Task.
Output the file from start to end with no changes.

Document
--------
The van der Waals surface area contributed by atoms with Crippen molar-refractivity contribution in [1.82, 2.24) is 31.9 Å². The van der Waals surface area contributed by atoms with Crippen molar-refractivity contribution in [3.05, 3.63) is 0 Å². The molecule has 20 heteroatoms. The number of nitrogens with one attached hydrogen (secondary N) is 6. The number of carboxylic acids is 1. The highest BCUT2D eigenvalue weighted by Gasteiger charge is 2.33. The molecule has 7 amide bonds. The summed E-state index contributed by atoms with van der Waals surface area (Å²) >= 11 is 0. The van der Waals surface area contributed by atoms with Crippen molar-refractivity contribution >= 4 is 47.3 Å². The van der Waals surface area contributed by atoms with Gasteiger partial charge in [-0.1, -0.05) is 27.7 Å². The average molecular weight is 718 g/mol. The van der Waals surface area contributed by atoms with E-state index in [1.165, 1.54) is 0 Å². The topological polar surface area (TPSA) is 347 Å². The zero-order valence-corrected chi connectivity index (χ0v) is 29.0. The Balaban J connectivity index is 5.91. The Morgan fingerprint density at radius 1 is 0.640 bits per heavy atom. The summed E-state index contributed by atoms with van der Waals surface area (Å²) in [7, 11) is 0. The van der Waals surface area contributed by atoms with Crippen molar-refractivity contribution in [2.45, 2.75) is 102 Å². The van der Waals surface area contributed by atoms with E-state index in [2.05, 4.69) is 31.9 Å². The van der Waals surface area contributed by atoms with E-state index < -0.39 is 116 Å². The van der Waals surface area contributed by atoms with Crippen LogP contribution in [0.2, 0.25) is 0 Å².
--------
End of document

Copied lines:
The van der Waals surface area contributed by atoms with Crippen molar-refractivity contribution in [1.82, 2.24) is 31.9 Å². The van der Waals surface area contributed by atoms with Crippen molar-refractivity contribution in [3.05, 3.63) is 0 Å². The molecule has 20 heteroatoms. The number of nitrogens with one attached hydrogen (secondary N) is 6. The number of carboxylic acids is 1. The highest BCUT2D eigenvalue weighted by Gasteiger charge is 2.33. The molecule has 7 amide bonds. The summed E-state index contributed by atoms with van der Waals surface area (Å²) >= 11 is 0. The van der Waals surface area contributed by atoms with Crippen molar-refractivity contribution >= 4 is 47.3 Å². The van der Waals surface area contributed by atoms with Gasteiger partial charge in [-0.1, -0.05) is 27.7 Å². The average molecular weight is 718 g/mol. The van der Waals surface area contributed by atoms with E-state index in [1.165, 1.54) is 0 Å². The topological polar surface area (TPSA) is 347 Å². The zero-order valence-corrected chi connectivity index (χ0v) is 29.0. The Balaban J connectivity index is 5.91. The Morgan fingerprint density at radius 1 is 0.640 bits per heavy atom. The summed E-state index contributed by atoms with van der Waals surface area (Å²) in [7, 11) is 0. The van der Waals surface area contributed by atoms with Crippen molar-refractivity contribution in [2.45, 2.75) is 102 Å². The van der Waals surface area contributed by atoms with E-state index in [2.05, 4.69) is 31.9 Å². The van der Waals surface area contributed by atoms with E-state index < -0.39 is 116 Å². The van der Waals surface area contributed by atoms with Crippen LogP contribution in [0.2, 0.25) is 0 Å².